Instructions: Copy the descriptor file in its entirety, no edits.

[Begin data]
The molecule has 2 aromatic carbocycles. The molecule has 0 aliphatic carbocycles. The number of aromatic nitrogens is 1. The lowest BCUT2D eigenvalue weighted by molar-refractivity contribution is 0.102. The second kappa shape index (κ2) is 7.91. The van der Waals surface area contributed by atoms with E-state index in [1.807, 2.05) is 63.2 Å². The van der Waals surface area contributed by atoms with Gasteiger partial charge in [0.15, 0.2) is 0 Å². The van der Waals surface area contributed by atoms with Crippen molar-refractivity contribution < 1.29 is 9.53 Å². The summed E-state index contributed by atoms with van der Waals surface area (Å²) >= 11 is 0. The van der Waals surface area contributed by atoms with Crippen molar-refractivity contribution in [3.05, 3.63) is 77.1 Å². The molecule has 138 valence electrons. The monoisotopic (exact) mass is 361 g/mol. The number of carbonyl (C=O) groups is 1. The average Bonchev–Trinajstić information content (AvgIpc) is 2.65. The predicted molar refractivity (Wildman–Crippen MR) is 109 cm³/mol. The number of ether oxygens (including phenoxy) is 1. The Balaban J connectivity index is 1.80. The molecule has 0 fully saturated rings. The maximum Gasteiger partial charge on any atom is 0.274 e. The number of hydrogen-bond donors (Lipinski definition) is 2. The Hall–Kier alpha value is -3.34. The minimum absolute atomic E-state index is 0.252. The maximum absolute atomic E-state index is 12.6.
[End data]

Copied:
The molecule has 2 aromatic carbocycles. The molecule has 0 aliphatic carbocycles. The number of aromatic nitrogens is 1. The lowest BCUT2D eigenvalue weighted by molar-refractivity contribution is 0.102. The second kappa shape index (κ2) is 7.91. The van der Waals surface area contributed by atoms with E-state index in [1.807, 2.05) is 63.2 Å². The van der Waals surface area contributed by atoms with Gasteiger partial charge in [0.15, 0.2) is 0 Å². The van der Waals surface area contributed by atoms with Crippen molar-refractivity contribution < 1.29 is 9.53 Å². The summed E-state index contributed by atoms with van der Waals surface area (Å²) >= 11 is 0. The van der Waals surface area contributed by atoms with Crippen molar-refractivity contribution in [3.05, 3.63) is 77.1 Å². The molecule has 138 valence electrons. The monoisotopic (exact) mass is 361 g/mol. The number of carbonyl (C=O) groups is 1. The average Bonchev–Trinajstić information content (AvgIpc) is 2.65. The predicted molar refractivity (Wildman–Crippen MR) is 109 cm³/mol. The number of ether oxygens (including phenoxy) is 1. The Balaban J connectivity index is 1.80. The molecule has 0 fully saturated rings. The maximum Gasteiger partial charge on any atom is 0.274 e. The number of hydrogen-bond donors (Lipinski definition) is 2. The Hall–Kier alpha value is -3.34. The minimum absolute atomic E-state index is 0.252. The maximum absolute atomic E-state index is 12.6.